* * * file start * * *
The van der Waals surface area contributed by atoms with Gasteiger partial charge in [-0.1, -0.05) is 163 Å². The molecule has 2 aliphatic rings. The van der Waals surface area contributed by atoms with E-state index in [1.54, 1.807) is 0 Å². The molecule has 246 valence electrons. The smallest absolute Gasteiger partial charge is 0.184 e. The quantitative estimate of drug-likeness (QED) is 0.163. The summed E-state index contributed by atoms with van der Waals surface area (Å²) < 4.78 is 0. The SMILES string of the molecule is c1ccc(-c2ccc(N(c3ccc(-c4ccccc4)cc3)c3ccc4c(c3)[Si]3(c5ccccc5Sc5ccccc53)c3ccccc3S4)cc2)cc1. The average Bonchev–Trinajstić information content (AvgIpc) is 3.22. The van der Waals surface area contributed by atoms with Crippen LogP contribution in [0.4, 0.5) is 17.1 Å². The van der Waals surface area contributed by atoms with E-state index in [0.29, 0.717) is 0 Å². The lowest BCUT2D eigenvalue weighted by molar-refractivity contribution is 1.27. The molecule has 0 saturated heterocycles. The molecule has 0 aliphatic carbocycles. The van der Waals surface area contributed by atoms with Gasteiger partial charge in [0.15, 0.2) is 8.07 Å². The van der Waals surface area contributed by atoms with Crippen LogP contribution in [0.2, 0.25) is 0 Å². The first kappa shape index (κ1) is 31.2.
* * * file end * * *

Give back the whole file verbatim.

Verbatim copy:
The van der Waals surface area contributed by atoms with Gasteiger partial charge in [-0.1, -0.05) is 163 Å². The molecule has 2 aliphatic rings. The van der Waals surface area contributed by atoms with E-state index in [1.54, 1.807) is 0 Å². The molecule has 246 valence electrons. The smallest absolute Gasteiger partial charge is 0.184 e. The quantitative estimate of drug-likeness (QED) is 0.163. The summed E-state index contributed by atoms with van der Waals surface area (Å²) < 4.78 is 0. The SMILES string of the molecule is c1ccc(-c2ccc(N(c3ccc(-c4ccccc4)cc3)c3ccc4c(c3)[Si]3(c5ccccc5Sc5ccccc53)c3ccccc3S4)cc2)cc1. The average Bonchev–Trinajstić information content (AvgIpc) is 3.22. The van der Waals surface area contributed by atoms with Crippen LogP contribution in [0.4, 0.5) is 17.1 Å². The van der Waals surface area contributed by atoms with E-state index in [0.29, 0.717) is 0 Å². The lowest BCUT2D eigenvalue weighted by molar-refractivity contribution is 1.27. The molecule has 0 saturated heterocycles. The molecule has 0 aliphatic carbocycles. The van der Waals surface area contributed by atoms with Gasteiger partial charge in [0.15, 0.2) is 8.07 Å². The van der Waals surface area contributed by atoms with Crippen LogP contribution in [0.2, 0.25) is 0 Å². The first kappa shape index (κ1) is 31.2.